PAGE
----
Tribe Can’t Revive ‘Fighting Sioux’ Nickname

     (CN) – Two groups of Native Americans do not have standing to keep the University of North Dakota from retiring its use of the controversial “Fighting Sioux” nickname, the 8th Circuit ruled.
     UND had long used the nickname for its athletes program, and received ceremonial approval for such use in 1969 from the elders of the Standing Rock Sioux Tribe and one elder of the Spirit Lake Tribe of Indians.
     Standing Rock apparently retracted that approval in the following years and adopted resolutions in 1992, 1998 and 2005 to have UND discontinue using the name Fighting Sioux.
     The 2005 resolution coincided with an effort by the National Collegiate Athletic Association to have its members stop displaying Native American mascots, nicknames and images at championship events.
     UND, an NCAA member, challenged that policy in a 2007 lawsuit, ultimately reaching a settlement that would let it keep the Fighting Sioux nickname with approval from Spirit Lake and Standing Rock by Nov. 30, 2010.
     Though Spirit Lake granted approval, Standing Rock never voted on the issue.
     In 2009, the North Dakota State Board of Higher Education decided to avoid NCAA sanctions by retiring the Fighting Sioux name early. This prompted a committee of Spirit Lake to filed a suit that proved unsuccessful in state court.
     The committee then partnered with Archie Fool Bear, a member of the Standing Rock tribe, in a new lawsuit. Fool Bear purports to represent 1,004 members of Standing Rock. They sought an injunction, plus $10 million in noneconomic damages.
     Defending their standing, the committee and Fool Bear said that retirement of the Fighting Sioux nickname “would dishonor the sacred ceremony [granting it] and violate their dignity.”
     They also claimed it would cause “family turmoil, shame, humiliation, persecution, and damage to Sioux youth self-esteem and educational opportunities.”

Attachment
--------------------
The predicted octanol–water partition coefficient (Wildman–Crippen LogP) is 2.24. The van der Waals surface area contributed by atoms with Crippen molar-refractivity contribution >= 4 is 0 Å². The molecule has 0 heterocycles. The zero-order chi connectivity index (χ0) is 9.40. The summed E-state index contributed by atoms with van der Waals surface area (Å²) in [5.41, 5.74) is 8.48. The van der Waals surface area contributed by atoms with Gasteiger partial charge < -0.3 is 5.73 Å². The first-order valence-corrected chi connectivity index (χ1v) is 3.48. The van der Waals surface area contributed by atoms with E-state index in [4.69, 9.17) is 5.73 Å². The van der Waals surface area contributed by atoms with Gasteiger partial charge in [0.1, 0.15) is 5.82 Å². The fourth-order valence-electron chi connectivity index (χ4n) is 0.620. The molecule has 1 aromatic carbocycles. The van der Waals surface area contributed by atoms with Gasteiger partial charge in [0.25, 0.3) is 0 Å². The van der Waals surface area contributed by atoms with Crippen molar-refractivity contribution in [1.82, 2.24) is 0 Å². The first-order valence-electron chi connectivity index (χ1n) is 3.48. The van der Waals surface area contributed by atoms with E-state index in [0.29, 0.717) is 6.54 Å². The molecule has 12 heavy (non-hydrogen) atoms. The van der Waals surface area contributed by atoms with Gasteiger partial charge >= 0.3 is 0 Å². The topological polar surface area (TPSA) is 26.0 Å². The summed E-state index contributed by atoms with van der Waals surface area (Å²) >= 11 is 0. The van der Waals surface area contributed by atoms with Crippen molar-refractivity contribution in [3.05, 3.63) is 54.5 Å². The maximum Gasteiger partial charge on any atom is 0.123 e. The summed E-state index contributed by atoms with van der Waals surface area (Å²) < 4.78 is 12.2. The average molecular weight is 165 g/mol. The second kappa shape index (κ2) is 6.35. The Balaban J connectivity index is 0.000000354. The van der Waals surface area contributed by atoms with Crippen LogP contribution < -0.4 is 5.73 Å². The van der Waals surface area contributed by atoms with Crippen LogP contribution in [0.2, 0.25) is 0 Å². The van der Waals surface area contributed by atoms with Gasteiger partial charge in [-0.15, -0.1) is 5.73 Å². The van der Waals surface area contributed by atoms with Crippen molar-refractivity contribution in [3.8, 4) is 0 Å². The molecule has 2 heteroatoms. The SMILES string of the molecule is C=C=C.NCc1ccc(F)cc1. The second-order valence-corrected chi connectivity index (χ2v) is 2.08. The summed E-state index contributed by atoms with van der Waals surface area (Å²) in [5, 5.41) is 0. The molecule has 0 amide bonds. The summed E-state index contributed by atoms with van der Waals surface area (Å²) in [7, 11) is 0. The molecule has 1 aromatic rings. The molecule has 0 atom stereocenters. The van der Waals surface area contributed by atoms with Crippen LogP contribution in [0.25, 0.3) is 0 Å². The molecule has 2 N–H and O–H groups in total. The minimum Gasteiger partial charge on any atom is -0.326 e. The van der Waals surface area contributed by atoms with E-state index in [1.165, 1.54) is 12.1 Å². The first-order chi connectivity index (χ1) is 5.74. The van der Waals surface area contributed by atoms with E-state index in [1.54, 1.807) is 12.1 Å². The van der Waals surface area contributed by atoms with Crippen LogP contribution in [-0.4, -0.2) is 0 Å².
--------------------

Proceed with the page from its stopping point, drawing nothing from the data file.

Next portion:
A federal judge in Fargo nevertheless granted the NCAA summary judgment, and a three-judge panel of the St. Louis, Mo.-based federal appeals court affirmed Wednesday.
     “The committee has not shown that the NCAA acted with discriminatory intent,” Judge William Benton wrote for the panel. “The NCAA claims to be motivated by the desire to eliminate the use of ‘hostile and abusive’ mascots and imagery, but ultimately agreed to allow UND’s use of the Fighting Sioux nickname if the Spirit Lake and Standing Rock tribes approved.”
     Benton said that the ceremonial approval of the name did not constitute a valid contract.
     “However meaningful the nickname’s grant may have been, there was no contract because there was no indication of mutual intent to create a legal obligation, let alone an obligation sufficiently definite and certain that a court could require its performance,” the six-page ruling states.
     Furthermore, any emotional harm claimed by the committee would not be relevant because “the committee complains of injury from UND’s ceasing to use a name because of the policy of an association to which UND voluntarily belongs.”
     “Even if the Committee’s alleged injury is sufficiently concrete and particularized, it does not result from the invasion of a legally protected interest,” Benton wrote.
     The court also found no support for the claim that the NCAA violated its own rules of due process.
     “The committee cannot complain of being denied due process by the NCAA because, as a nonmember, it was entitled to none from the NCAA,” Benton wrote.
     After the North Dakota Legislature repealed a state law requiring UND to use the nickname and American Indian head logo, voters overwhelmingly approved the measure in the 2012 primary.
     UND now uses the nickname Coyotes.

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